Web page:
Partick Thistle's Liam Buchanan, 22, was forced to hand over the sporty s15,000Mini Cooper as it was bought with his father George's heroin cash. A Court of Session judge branded the First Division's leading scorer and his family liars over their far-fetched account of where the cash for a fleet of luxury cars came from as he ordered that assets of s200,000, including the Mini, could be confiscated. Ex-bodybuilder Buchanan snr, 50, known as Dode, managed to gather riches of at least s500,000, despite claiming benefits. He claimed his footballer son had bought the Mini Cooper despite tax returns showing he earned less than s7000 a year while playing at Cowdenbeath. Buchanan jnr now faces an investigation by the Inland Revenue for alleged tax evasion. The cars were seized during a raid by cops in conjunction with the Civil Recovery Unit of the Crown Office. As well as the Mini, there was a Mercedes C200 registered to Dode's wife Marie and a Ford Focus supposedly paid for by their daughter Lisa-Marie. The drug dealer signed on the dole as he drove around in a s40,000 Range Rover, with the registration DDD 74, which was also seized. The court ruling also means Buchanan snr could be forced to sell his s340,000 home in Gilberstoun, Edinburgh, as a large part of the value is deemed to have come from heroin deals. The ruling in the Court of Session last week was a landmark as it was the first time assets held in the names of family members were seized when the Crown pursued a crime Mr Big. Buchanan, who has previously served jail terms for drug offences, walked free from court on heroin trafficking charges three years ago after a not proven verdict. But officials then set their sights on his dirty money. Buchanan snr produced a barrage of lies to account for his wealth, claiming he had been given huge cash sums as gifts and that his wife and kids had somehow paid for the lavish lifestyle. In his Proceeds of Crime ruling, judge Lord Penrose said: "Mr Buchanan's income from legitimate sources was wholly insufficient to finance any but a basic lifestyle. He was on benefits at all times when not in prison. "I consider on the evidence that he purchased high-value cars to recycle or launder the proceeds of his dealing in controlled drugs.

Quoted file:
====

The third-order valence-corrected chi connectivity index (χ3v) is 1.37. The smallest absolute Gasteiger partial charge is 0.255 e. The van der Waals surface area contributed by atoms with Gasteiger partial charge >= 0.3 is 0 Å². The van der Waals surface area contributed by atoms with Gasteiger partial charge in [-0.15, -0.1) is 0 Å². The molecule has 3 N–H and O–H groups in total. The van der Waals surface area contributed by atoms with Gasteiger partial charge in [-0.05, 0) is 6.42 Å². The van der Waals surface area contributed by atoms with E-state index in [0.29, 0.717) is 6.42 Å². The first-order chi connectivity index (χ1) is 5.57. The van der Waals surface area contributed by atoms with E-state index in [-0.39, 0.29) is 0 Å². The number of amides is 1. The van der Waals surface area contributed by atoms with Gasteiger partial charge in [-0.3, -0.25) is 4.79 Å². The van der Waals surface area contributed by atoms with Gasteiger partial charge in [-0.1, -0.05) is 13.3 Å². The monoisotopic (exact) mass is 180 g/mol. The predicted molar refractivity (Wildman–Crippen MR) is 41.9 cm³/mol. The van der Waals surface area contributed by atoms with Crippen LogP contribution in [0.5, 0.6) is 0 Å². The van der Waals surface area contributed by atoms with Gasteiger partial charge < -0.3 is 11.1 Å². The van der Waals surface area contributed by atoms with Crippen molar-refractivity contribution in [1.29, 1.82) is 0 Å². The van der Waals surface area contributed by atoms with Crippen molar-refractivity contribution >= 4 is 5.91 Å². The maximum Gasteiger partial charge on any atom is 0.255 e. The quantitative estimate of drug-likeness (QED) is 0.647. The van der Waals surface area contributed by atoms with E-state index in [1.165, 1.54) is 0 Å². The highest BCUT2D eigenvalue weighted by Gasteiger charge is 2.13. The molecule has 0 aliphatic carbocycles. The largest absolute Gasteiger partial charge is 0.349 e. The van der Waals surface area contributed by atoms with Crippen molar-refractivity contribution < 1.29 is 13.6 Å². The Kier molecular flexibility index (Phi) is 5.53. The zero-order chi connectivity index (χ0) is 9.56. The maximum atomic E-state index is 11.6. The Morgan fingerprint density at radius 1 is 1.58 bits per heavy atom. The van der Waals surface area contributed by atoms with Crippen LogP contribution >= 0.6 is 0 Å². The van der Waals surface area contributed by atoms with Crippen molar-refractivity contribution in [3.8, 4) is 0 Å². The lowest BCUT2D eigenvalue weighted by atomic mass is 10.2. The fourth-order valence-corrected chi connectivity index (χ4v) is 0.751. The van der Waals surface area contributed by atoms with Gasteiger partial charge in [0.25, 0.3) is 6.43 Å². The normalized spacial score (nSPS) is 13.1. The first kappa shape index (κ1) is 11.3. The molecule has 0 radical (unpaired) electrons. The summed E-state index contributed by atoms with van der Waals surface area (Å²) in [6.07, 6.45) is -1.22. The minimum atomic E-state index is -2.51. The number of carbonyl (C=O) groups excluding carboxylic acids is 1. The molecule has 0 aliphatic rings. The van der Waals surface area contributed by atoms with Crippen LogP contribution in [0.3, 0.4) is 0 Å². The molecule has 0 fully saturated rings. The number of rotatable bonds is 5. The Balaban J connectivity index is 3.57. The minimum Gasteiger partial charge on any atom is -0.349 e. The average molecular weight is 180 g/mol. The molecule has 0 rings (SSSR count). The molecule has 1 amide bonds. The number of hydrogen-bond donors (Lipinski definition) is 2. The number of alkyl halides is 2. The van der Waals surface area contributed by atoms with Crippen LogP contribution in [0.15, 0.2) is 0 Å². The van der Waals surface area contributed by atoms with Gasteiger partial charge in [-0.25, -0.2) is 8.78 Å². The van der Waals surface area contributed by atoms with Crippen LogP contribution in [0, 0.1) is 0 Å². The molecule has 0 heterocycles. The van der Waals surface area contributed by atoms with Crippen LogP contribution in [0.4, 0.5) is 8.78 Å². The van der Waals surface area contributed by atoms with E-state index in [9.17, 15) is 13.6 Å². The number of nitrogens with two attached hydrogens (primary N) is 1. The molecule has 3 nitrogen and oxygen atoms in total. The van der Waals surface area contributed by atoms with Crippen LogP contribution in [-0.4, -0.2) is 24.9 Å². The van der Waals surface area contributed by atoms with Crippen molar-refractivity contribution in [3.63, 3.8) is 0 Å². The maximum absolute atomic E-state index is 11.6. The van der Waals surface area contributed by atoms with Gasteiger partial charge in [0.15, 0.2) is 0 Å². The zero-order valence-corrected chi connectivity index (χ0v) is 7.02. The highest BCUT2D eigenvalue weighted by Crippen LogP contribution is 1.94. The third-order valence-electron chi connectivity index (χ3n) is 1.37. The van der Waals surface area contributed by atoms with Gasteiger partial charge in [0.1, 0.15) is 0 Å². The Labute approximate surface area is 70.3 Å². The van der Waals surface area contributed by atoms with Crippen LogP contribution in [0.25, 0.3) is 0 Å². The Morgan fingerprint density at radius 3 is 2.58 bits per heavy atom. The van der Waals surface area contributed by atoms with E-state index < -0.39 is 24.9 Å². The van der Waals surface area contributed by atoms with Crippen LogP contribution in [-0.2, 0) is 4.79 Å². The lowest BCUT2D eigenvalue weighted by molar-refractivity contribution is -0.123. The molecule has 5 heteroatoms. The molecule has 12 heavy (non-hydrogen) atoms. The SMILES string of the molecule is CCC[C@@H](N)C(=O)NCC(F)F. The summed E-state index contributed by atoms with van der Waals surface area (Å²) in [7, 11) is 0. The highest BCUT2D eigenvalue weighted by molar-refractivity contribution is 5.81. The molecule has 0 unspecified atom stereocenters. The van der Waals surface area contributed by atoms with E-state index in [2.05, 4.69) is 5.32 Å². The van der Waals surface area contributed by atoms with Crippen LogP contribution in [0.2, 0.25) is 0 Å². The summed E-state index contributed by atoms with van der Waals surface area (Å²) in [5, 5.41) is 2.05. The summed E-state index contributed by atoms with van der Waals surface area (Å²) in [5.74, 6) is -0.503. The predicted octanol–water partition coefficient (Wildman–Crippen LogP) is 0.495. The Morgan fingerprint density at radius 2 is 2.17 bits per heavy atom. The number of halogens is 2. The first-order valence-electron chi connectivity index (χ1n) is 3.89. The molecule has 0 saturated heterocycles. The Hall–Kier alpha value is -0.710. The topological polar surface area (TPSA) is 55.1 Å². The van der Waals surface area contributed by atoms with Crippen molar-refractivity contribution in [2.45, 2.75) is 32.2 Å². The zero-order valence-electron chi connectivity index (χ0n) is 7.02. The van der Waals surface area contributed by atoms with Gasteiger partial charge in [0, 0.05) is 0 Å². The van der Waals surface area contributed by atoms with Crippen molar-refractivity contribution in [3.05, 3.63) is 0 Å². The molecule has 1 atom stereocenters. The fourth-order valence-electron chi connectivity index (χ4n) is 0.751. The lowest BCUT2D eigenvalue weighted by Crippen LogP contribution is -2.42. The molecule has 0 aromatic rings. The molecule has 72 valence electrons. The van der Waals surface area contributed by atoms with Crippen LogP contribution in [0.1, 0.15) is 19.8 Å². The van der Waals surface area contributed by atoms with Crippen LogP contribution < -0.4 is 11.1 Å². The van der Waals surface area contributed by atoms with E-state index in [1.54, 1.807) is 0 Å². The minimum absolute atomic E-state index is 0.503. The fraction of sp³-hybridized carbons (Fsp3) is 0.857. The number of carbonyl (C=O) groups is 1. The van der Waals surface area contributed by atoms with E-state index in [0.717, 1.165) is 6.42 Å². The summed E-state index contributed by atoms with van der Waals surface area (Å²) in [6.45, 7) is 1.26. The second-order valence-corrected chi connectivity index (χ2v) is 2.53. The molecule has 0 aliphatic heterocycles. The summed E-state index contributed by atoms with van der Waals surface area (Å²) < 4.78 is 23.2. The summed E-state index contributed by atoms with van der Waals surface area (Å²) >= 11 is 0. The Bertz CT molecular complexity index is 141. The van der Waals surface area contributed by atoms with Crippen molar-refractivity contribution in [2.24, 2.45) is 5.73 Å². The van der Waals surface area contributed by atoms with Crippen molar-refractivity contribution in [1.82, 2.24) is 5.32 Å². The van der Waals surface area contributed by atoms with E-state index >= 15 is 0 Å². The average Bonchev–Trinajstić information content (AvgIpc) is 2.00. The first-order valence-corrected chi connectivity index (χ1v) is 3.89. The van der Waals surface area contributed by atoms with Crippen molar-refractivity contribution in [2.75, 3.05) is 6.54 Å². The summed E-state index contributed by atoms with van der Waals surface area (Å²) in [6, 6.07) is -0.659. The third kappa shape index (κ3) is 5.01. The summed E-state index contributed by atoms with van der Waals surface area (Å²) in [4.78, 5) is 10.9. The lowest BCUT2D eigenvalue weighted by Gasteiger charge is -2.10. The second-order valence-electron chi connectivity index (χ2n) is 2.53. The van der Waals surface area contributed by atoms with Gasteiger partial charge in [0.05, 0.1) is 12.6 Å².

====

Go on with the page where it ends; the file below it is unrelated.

"Nothing in the present proceedings has persuaded me that conclusion was incorrect."
Liam proved he had scant regard for the death and misery caused by heroin dealing when he battled to keep his flashy car in court. Lord Penrose found that Liam Buchanan had only declared earnings of s6432 in 2004-5, yet his father had told Crown investigators his son earned s30,000. The judge added in his formal opinion: "If Liam Buchanan has had a consistent income of s30,000 per annum for some time, of which the Revenue have notice of s6432, he has more to fear from investigation by HM Customs and Revenue (which must now follow) than from these proceedings." Buchanan jnr hit the headlines this week when his two goals knocked Dunfermline out of the Scottish Cup. He has scored 11 league goals this season. He has been linked with a move to Hibs, whom he has supported since he was a boy, but sources at Easter Road believe such a glory move could be torpedoed by his dad's reputation. When the Record spoke to him yesterday, he admitted his car had been seized. He then changed tack and claimed he was unaware of any court appearances or stories in newspapers concerning his crooked dad. He said: "I don't know about any of this. You'd better speak to him."


Buchanan, 50, made legal history in the case by being the first criminal to launch a legal battle against a Proceeds of Crime Act seizure. He brought the case after he walked free from drug trafficking charges last year on a not proven verdict. He is now likely to face legal costs of up to £50,000, as well as being forced to sell his Edinburgh home to pay off the state. Angiolini hailed the decision by Lord Penrose, saying: "This shows that even where criminal assets are transferred into the names of family members, evidence can be placed before the court that will lead to these assets being recovered." The Record told last year how convicted heroin dealer Buchanan, 50, was launching a bid to keep his fleet of cars, including a £40,000 Range Rover and £30,000 Mercedes C200K. Buchanan's wife and children each claimed to have paid for the vehicles, despite having no means to cover the huge cost. Ex-bodybuilder Buchanan amassed a fortune through his evil drugs trade while claiming unemployment benefit. His wife Marie claimed to work for a travel agency, although no tax records could be found. Son Liam claimed to earn £25,000 as a plumber and another £5000 playing professional football for Cowdenbeath. But the court heard that these alleged earnings had not been declared to the Inland Revenue. Prosecutors had applied to confiscate £430,000 but the judge ruled they had not proved all of it had come from crime. Buchanan, who has previously served a jail sentence for his involvement in a huge heroin haul, claimed much of the cash came from relatives as well as rent from students who lodged at his home.
In his decision, the judge described Buchanan "a dealer in controlled drugs".
Since the Proceeds of Crime Act came into effect in 2004, almost £5.7million has been grabbed from drug dealers, fraudsters and other crooks.

0 comments:

Related Posts with Thumbnails
Disclaimer: The statements and articles listed here, and any opinions, are those of the writers alone, and neither are opinions of nor reflect the views of this Blog. Aggregated content created by others is the sole responsibility of the writers and its accuracy and completeness are not endorsed or guaranteed. This goes for all those links, too: Blogs have no control over the information you access via such links, does not endorse that information, cannot guarantee the accuracy of the information provided or any analysis based thereon, and shall not be responsible for it or for the consequences of your use of that information.

  © Distributed by Blogger Templates. Blogger templates Newspaper III by Ourblogtemplates.com 2008

Back to TOP